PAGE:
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Day One – OneMinutesJr workshop on HIV/AIDS starts in Turkmenistan

© Chris Schuepp / UNICEF / 2008
UNICEF consultant Ahmed Babajanov introducing the HIV/AIDS theme to the workshop participants.

More than 20 young film students from the National Institute of Culture have gathered today in the Health Information Centre for the start of a OneMinutesJr workshop in the Turkmen capital Ashgabat. The hands-on training is organized by UNICEF together with the Ministry of Health and Medical Industry as well as the Ministry of Culture and TV and Radio Broadcasting. In five days, the young people will write, film and edit one-minute films on a topic that is largely unknown in Turkmenistan: HIV/AIDS.

To give the film students a better idea about the current situation around HIV/AIDS in their country, UNICEF consultant Ahmed Babajanov, who is an expert on Life Skills Based Health Education, delivers an interactive introduction. The question “How is HIV spread?” already generates some interesting answers. One participant thinks the virus is spread through food and that washing your hands before eating would prevent the disease. Another one thinks it can be spread by coughing or sneezing like the flu and yet another is convinced that a woman with HIV/AIDS cannot have children. For the trainers, who come from Germany and Estonia, this lack of knowledge coming from teenagers and adolescents is hard to believe.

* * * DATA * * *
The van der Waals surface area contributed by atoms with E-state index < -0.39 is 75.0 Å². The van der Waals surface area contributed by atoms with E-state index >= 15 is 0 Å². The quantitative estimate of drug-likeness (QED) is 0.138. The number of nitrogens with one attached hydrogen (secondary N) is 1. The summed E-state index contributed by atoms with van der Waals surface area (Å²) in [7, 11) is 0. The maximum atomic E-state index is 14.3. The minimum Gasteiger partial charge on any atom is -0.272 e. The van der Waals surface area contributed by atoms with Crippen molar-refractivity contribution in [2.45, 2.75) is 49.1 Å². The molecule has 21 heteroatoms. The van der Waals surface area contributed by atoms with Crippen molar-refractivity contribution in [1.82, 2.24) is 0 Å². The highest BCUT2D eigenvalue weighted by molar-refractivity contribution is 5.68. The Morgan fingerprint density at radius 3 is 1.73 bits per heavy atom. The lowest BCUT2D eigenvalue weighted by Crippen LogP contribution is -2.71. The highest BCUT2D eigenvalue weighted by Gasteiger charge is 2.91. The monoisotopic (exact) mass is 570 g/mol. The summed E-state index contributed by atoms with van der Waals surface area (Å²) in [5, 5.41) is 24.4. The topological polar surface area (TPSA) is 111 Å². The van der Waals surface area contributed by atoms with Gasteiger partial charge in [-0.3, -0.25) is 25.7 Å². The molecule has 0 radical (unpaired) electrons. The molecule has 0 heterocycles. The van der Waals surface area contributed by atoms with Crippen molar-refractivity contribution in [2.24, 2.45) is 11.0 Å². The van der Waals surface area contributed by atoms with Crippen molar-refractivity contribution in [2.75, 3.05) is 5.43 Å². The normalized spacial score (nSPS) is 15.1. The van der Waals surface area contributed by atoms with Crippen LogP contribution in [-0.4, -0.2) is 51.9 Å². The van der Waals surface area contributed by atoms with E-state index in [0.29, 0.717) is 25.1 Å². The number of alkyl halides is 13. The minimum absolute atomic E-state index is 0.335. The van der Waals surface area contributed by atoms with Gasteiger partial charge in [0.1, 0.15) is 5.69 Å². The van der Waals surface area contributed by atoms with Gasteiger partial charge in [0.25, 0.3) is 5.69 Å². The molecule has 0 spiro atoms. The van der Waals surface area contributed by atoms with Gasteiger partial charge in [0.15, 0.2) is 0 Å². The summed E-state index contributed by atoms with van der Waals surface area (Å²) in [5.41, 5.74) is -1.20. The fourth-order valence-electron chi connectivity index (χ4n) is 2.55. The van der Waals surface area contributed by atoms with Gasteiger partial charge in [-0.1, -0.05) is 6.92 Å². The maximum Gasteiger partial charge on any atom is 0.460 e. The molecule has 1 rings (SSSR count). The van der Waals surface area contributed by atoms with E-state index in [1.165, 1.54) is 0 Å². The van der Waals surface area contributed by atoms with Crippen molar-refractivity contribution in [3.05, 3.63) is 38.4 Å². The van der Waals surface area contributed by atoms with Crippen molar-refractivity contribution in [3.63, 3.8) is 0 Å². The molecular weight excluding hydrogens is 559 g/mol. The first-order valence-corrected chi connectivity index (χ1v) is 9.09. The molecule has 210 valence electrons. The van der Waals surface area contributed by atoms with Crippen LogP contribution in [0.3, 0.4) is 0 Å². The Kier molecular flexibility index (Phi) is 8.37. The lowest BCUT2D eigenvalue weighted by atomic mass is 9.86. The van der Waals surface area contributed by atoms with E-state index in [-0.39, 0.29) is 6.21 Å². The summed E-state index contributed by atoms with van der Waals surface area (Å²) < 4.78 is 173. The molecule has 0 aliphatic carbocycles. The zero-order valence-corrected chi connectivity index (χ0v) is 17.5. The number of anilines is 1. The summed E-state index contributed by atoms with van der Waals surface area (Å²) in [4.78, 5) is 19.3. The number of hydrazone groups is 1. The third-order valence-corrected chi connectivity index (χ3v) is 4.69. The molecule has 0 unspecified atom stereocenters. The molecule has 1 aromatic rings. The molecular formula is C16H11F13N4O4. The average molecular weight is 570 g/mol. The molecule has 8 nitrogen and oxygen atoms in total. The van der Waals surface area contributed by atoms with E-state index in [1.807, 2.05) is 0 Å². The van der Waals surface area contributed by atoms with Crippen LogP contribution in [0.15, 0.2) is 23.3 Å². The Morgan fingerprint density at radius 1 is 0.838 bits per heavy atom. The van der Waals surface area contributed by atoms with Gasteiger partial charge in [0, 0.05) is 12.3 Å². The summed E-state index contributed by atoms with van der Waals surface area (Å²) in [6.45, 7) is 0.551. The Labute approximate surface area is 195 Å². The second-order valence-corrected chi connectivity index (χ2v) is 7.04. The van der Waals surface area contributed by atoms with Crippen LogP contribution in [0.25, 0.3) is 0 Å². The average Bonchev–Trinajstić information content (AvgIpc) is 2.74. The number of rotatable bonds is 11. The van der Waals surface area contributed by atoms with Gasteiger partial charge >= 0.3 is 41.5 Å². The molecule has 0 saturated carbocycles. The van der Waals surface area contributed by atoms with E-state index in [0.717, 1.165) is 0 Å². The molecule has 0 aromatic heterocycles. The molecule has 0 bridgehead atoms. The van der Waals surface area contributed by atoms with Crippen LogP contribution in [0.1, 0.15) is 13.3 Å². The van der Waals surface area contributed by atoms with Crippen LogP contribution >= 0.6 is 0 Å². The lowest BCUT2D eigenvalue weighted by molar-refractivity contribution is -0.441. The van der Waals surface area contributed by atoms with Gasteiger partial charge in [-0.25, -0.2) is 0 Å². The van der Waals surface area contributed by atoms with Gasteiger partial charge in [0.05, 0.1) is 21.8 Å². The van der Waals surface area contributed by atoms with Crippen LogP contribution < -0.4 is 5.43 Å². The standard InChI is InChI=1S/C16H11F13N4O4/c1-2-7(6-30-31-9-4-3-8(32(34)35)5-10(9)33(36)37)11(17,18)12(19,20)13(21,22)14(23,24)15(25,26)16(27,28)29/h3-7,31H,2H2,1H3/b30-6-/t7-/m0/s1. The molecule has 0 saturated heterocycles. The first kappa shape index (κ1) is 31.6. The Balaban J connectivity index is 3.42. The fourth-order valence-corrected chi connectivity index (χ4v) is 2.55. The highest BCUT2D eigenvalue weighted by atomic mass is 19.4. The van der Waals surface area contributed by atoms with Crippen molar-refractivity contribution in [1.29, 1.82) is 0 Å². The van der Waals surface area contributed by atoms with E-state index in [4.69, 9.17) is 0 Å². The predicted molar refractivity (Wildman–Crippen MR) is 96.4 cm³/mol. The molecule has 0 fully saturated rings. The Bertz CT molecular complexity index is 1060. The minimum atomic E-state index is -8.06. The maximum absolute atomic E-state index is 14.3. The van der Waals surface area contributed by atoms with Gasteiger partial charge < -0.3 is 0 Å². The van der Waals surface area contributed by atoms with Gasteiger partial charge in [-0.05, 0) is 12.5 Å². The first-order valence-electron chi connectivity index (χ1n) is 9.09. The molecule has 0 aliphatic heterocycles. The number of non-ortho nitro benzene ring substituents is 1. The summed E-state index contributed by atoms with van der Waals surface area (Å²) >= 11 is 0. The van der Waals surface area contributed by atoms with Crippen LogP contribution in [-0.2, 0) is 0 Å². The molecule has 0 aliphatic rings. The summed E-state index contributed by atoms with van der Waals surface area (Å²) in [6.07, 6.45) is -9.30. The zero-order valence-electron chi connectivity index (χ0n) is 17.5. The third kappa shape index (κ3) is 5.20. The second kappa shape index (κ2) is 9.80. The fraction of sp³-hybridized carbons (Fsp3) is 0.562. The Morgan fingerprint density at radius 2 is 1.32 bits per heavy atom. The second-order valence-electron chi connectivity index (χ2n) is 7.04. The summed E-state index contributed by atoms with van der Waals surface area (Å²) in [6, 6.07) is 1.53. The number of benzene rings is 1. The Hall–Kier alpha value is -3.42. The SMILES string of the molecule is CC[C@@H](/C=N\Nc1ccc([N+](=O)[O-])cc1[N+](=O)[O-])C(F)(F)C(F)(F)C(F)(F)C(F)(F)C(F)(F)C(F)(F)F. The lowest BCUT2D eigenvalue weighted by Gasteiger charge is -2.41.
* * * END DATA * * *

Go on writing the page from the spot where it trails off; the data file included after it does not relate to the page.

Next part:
© Chris Schuepp / UNICEF / 2008
Getting more background on the topic: A young Turkmen participant reading about HIV/AIDS in a UNICEF publication.

So Ahmed Babajanov really has to get down to the basics in his introduction. Officially, HIV/AIDS is more or less non-existent in Turkmenistan, but still UN agencies and local health institutions know about the challenges and the risks. The numbers of infected people in the neighbouring Central Asian republics are sharply on the rise and without effective advocacy, it is only a matter of time before the disease also reaches Turkmenistan. A lack of proper information, especially among the young people in the country, would definitely make it easier for HIV/AIDS to spread across the borders.

In the early afternoon, the participants have to present their ideas to the trainers. And it soon becomes clear what is a regional fact here in Central Asia: Drugs play a huge role in the spread of the virus. Dirty needles are responsible for many of the recorded cases in countries like Kyrgyzstan or Uzbekistan. Many of the participants also focus on the fatal use of drugs in their film ideas.

Traditionally, talking about relationships between men and women is off-topic, but the trainers are still hopeful to stimulate more story ideas on this topic as the workshop continues.

Chris Schuepp – Ashgabat, Turkmenistan – September 30, 2008

 

 
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